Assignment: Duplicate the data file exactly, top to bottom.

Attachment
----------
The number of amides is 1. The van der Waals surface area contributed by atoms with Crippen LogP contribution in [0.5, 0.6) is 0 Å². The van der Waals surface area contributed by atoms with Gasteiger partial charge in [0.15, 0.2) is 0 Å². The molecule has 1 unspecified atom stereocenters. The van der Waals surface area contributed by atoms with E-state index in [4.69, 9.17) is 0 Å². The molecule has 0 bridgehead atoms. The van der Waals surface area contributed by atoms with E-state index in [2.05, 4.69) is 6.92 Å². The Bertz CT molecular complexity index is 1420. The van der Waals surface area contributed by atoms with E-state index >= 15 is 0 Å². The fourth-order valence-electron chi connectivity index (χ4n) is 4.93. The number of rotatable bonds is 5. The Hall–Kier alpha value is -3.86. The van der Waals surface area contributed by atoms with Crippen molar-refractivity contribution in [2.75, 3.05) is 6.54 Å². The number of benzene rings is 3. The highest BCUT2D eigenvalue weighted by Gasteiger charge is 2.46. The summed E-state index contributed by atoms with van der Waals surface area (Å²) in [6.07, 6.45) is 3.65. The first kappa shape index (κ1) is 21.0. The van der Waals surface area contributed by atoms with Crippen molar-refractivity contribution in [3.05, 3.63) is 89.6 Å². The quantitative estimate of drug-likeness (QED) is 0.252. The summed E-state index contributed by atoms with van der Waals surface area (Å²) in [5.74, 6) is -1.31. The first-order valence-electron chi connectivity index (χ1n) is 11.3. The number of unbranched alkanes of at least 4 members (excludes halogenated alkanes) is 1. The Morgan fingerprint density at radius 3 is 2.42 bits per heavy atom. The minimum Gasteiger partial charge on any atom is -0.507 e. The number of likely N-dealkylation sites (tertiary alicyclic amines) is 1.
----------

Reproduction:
The number of amides is 1. The van der Waals surface area contributed by atoms with Crippen LogP contribution in [0.5, 0.6) is 0 Å². The van der Waals surface area contributed by atoms with Gasteiger partial charge in [0.15, 0.2) is 0 Å². The molecule has 1 unspecified atom stereocenters. The van der Waals surface area contributed by atoms with E-state index in [4.69, 9.17) is 0 Å². The molecule has 0 bridgehead atoms. The van der Waals surface area contributed by atoms with E-state index in [2.05, 4.69) is 6.92 Å². The Bertz CT molecular complexity index is 1420. The van der Waals surface area contributed by atoms with E-state index >= 15 is 0 Å². The fourth-order valence-electron chi connectivity index (χ4n) is 4.93. The number of rotatable bonds is 5. The Hall–Kier alpha value is -3.86. The van der Waals surface area contributed by atoms with Crippen molar-refractivity contribution in [2.75, 3.05) is 6.54 Å². The number of benzene rings is 3. The highest BCUT2D eigenvalue weighted by Gasteiger charge is 2.46. The summed E-state index contributed by atoms with van der Waals surface area (Å²) in [6.07, 6.45) is 3.65. The first kappa shape index (κ1) is 21.0. The van der Waals surface area contributed by atoms with Crippen molar-refractivity contribution in [3.05, 3.63) is 89.6 Å². The quantitative estimate of drug-likeness (QED) is 0.252. The summed E-state index contributed by atoms with van der Waals surface area (Å²) in [5.74, 6) is -1.31. The first-order valence-electron chi connectivity index (χ1n) is 11.3. The number of unbranched alkanes of at least 4 members (excludes halogenated alkanes) is 1. The Morgan fingerprint density at radius 3 is 2.42 bits per heavy atom. The minimum Gasteiger partial charge on any atom is -0.507 e. The number of likely N-dealkylation sites (tertiary alicyclic amines) is 1.